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Neptunian Horizon : Descent

Neptunian Horizon has written an ambitious Opera Rock that is maybe too ambitious for its own good.

When I recieved the cd Thomas Minderle of Neptunian Horizon sent me, the artwork, combined with the band’s name, immediately made me think of Jupiter Society, a Prog. Metal band I found out about when a friend of mine, discouraged by its bombastic excesses, gave it to me. To be short, in Neptunian Horizon, I hear a mix between that band, Jupiter Society and While Heaven Wept. I’m sure Thomas (that is a one-man band) would find that description a bit rough, but if you add a pinch of Orphaned Land, sprinkle the whole with little bits of Doom, then the cake starts smelling more like it.

The intentions of Neptunian Horizon are all summarized in their moniker: the band (for the record, Neptunian Horizon is a solo project, but I’ll keep saying ‘the band’) has written an ambitious galactic epic, full of grand schemes involving humanity, the Promised Land, and a lot of Heavy Metal.

The Music can’t really be described as Doom, it even doesn’t belong to the Doom spectrum, or at so little extend that it would be misleading to use that tag. It is so un-Doom that the album is filled with an energic drive expressed and fed by diverse features quite typical of Heavy Metal: you have a high-pitched melodic singing voice, a nasal tenor, that can however deploy a sort of prophetic authority (to be fair, a weak authority as the singer is lacking in power and he can sound a bit off key when his voice rises too high); you have extatic choirs; vrooming guitars propelling notes in an ascentional whirl, developing a proud, manly vibe.

The pace is often hectic, it contributes to an emotional and ardent utterance of the bigger-than-life story the band strives to tell us. Neptunian Horizon is doing a great deal to vary the rhythms, using the rhythm guitar to mark the beat in a swifter mode, going from Heavy-Metalesque soli to hammering doomy movements. It’s an album made of various tragic, fragmented events articulated with a sense of drama that matches the ambitious odyssey you’re invited to embark in. Sometimes, that bombast falls in a high-flown version of Galactica, but happily for us, sensitive doomsters, there are also many more passages on that album where that energy is tempered by a more quiet melancholy, in particular thanks to the piano that holds a solemnity, an almost restraint jubilee – because you can’t change your nature and that guy is definitely trodding a brighter path than the bands we usually review on this site.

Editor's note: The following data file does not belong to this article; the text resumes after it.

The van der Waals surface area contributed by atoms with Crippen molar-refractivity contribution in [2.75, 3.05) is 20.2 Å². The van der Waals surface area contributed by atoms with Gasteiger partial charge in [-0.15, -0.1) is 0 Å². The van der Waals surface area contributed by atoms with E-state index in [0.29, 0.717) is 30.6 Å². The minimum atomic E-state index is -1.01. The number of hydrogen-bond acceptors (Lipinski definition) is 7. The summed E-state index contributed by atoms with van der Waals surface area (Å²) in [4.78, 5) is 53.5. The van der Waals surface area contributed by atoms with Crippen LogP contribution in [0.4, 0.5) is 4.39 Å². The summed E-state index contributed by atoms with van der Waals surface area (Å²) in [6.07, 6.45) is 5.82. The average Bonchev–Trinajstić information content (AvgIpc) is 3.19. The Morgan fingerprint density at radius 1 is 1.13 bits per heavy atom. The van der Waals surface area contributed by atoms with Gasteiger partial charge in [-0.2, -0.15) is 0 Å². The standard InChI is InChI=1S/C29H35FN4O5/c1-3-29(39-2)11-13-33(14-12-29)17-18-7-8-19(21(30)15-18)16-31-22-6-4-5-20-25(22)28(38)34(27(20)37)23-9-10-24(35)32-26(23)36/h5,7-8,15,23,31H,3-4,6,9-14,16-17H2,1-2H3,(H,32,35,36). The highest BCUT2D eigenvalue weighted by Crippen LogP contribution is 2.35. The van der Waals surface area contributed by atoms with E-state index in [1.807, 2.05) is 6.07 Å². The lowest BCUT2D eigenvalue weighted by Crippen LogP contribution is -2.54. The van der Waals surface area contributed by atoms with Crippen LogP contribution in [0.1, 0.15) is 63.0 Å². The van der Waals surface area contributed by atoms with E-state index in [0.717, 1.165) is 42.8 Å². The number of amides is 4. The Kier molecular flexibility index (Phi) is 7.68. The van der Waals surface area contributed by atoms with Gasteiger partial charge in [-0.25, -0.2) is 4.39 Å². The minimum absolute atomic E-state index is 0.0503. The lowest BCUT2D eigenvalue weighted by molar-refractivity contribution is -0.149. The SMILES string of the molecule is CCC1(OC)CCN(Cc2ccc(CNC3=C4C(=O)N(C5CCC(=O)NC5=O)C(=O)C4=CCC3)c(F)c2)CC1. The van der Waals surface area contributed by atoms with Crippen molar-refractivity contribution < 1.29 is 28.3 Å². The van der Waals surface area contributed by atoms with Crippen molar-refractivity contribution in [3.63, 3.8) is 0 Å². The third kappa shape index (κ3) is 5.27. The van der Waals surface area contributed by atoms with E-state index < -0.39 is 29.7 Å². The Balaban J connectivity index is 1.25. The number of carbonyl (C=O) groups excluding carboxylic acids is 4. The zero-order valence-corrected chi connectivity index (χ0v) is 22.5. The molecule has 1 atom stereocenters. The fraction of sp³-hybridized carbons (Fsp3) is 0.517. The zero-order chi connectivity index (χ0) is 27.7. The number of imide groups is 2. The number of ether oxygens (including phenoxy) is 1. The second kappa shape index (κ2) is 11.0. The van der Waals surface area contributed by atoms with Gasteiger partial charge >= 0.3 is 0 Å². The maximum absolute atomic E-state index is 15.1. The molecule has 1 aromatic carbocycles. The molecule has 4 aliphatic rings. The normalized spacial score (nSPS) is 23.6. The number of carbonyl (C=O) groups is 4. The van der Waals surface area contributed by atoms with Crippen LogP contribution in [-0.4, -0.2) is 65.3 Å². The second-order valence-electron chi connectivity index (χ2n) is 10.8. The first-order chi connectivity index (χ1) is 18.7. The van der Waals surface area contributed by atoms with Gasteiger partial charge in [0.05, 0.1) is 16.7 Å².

’Descent’ is a delicate album, it’s elegant and sophisticated but the abscence of anger, brutality, or even darkness, make it a bit too clean, almost ‘sanitized’. There are some moments in it I’d have hoped to see used more often , like some growls in the track ‘Deep Black Lake’, some quasi martial lines, some flamenco chords etc… On the whole, the album is very deliberate and carefully planned, too much to be really enjoyable; I wouldn’t say this is mandatory by any means, but it’s an interesting effort that you have to give some time to, to really begin to sink into it and catch all the subtelties of it.

Reviewer's rating: Unrated


Tracklist :
1. Gnostic Insurgence
2. Knights of Pleiades
3. Under Neptunian Horizons
4. Deep Black Lake
5. Prevail
6. Redeem the Fallen
7. Lunar Thanatos
8. The Lost Return
9. Searching for Agartha

Duration : Approx. 49 minutes

Visit the Neptunian Horizon bandpage.

Reviewed on 2012-02-08 by Bertrand Marchal
Aesthetic Death
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